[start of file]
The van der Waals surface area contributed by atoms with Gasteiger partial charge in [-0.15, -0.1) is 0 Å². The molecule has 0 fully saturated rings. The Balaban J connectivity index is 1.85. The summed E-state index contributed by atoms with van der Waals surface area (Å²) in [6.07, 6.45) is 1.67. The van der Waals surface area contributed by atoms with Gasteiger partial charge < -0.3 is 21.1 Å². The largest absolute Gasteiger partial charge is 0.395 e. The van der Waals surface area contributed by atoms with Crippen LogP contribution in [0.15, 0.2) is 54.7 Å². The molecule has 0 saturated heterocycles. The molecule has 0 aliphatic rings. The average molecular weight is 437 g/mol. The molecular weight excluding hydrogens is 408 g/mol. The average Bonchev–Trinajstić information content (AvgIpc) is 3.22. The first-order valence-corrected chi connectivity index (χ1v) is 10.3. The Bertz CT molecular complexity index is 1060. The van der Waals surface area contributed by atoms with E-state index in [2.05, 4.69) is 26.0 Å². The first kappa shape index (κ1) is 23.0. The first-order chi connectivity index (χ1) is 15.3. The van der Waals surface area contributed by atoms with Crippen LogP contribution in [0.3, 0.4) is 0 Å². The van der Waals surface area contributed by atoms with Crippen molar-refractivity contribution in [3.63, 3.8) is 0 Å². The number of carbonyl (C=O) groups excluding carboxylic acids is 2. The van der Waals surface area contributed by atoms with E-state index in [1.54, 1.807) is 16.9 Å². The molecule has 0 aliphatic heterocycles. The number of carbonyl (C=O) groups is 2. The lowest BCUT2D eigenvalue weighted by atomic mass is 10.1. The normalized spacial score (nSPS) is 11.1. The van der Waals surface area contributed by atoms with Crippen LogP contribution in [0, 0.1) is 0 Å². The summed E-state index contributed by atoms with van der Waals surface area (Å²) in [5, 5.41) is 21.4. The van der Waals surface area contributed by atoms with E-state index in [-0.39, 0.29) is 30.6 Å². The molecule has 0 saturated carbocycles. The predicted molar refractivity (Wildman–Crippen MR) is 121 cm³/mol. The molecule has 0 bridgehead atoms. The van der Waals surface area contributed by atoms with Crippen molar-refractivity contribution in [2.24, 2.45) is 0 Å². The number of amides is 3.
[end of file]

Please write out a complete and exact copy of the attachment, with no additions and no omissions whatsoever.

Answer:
The van der Waals surface area contributed by atoms with Gasteiger partial charge in [-0.15, -0.1) is 0 Å². The molecule has 0 fully saturated rings. The Balaban J connectivity index is 1.85. The summed E-state index contributed by atoms with van der Waals surface area (Å²) in [6.07, 6.45) is 1.67. The van der Waals surface area contributed by atoms with Gasteiger partial charge < -0.3 is 21.1 Å². The largest absolute Gasteiger partial charge is 0.395 e. The van der Waals surface area contributed by atoms with Crippen LogP contribution in [0.15, 0.2) is 54.7 Å². The molecule has 0 saturated heterocycles. The molecule has 0 aliphatic rings. The average molecular weight is 437 g/mol. The molecular weight excluding hydrogens is 408 g/mol. The average Bonchev–Trinajstić information content (AvgIpc) is 3.22. The first-order valence-corrected chi connectivity index (χ1v) is 10.3. The Bertz CT molecular complexity index is 1060. The van der Waals surface area contributed by atoms with E-state index in [2.05, 4.69) is 26.0 Å². The first kappa shape index (κ1) is 23.0. The first-order chi connectivity index (χ1) is 15.3. The van der Waals surface area contributed by atoms with Crippen LogP contribution in [0.3, 0.4) is 0 Å². The van der Waals surface area contributed by atoms with Crippen molar-refractivity contribution in [3.63, 3.8) is 0 Å². The number of carbonyl (C=O) groups excluding carboxylic acids is 2. The van der Waals surface area contributed by atoms with E-state index in [1.54, 1.807) is 16.9 Å². The molecule has 0 aliphatic heterocycles. The number of carbonyl (C=O) groups is 2. The lowest BCUT2D eigenvalue weighted by atomic mass is 10.1. The normalized spacial score (nSPS) is 11.1. The van der Waals surface area contributed by atoms with Crippen LogP contribution in [0, 0.1) is 0 Å². The summed E-state index contributed by atoms with van der Waals surface area (Å²) in [5, 5.41) is 21.4. The van der Waals surface area contributed by atoms with E-state index in [-0.39, 0.29) is 30.6 Å². The molecule has 0 saturated carbocycles. The predicted molar refractivity (Wildman–Crippen MR) is 121 cm³/mol. The molecule has 0 bridgehead atoms. The van der Waals surface area contributed by atoms with Crippen molar-refractivity contribution in [2.24, 2.45) is 0 Å². The number of amides is 3.